As a child, I read World Book Encyclopedias and the Guinness Book of World Records. Yes, I actually sat and read volumes as a child. I still love reading factual information, especially when it piques my curious nature. My young mind couldn’t totally grasp all the content of these books, but it was enough to set me on a continuing quest for wisdom, odd facts, and spectacular human feats. I’m content to scour books, libraries, old newspapers and microfiche…and I’ve always been this way. For whatever reason, I tend to avoid “non-fiction” books because if it’s not something that actually happened, I don’t want to know about it.
Back in the 1970’s, Reader’s Digest published a book that I consider a classic to this day: Strange Stories, Amazing Facts. The subtitle of the book reads: “Stories That are Bizarre, Unusual, Odd, Astonishing, and Often Incredible”.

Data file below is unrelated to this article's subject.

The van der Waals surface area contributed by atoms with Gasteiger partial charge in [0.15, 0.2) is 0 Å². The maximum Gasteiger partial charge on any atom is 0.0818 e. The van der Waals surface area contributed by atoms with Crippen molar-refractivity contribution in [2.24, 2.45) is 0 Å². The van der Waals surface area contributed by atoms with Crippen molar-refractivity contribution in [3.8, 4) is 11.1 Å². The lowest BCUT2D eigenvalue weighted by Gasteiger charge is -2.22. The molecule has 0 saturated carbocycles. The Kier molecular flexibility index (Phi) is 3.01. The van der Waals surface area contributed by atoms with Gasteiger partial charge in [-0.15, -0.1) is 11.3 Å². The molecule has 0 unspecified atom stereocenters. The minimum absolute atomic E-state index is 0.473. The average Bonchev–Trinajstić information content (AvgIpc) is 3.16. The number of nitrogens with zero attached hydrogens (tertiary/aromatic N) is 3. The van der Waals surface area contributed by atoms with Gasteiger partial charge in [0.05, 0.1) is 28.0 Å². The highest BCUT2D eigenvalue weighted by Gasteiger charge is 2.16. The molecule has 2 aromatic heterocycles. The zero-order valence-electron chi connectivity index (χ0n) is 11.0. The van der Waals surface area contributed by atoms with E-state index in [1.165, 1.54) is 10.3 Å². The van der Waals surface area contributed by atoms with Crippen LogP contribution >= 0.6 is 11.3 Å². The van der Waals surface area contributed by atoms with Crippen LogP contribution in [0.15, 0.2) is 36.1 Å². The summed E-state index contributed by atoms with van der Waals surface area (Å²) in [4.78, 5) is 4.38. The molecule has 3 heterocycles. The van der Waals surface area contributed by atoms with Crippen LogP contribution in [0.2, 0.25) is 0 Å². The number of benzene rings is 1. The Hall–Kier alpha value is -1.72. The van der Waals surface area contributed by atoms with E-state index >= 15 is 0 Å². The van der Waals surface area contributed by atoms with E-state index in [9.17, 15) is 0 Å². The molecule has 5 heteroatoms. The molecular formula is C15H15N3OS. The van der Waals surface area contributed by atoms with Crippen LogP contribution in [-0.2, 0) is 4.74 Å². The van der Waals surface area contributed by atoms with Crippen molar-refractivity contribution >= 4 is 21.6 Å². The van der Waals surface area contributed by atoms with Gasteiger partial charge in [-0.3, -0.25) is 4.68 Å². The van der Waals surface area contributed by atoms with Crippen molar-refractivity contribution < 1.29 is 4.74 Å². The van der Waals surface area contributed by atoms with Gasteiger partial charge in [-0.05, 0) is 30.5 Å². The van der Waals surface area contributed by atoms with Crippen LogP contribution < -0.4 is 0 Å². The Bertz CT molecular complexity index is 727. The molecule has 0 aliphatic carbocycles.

“…Printed in the late 16th century this small book from the National Library of Sweden is an example of sixfold dos-à-dos binding, where six books are conjoined into a single publication but can be read individually with the help of six perfectly placed clasps. This particular book was printed in Germany and like almost all books at the time is a religious devotional text.”
Welcome to the National Park Service's official blog for America's National Parks in the Pacific. Join us as we EXPLORE our Natural Wonders, CELEBRATE our Unique Cultures & HONOR our Heroes. Aloha, Talofa, & Hafa Adai!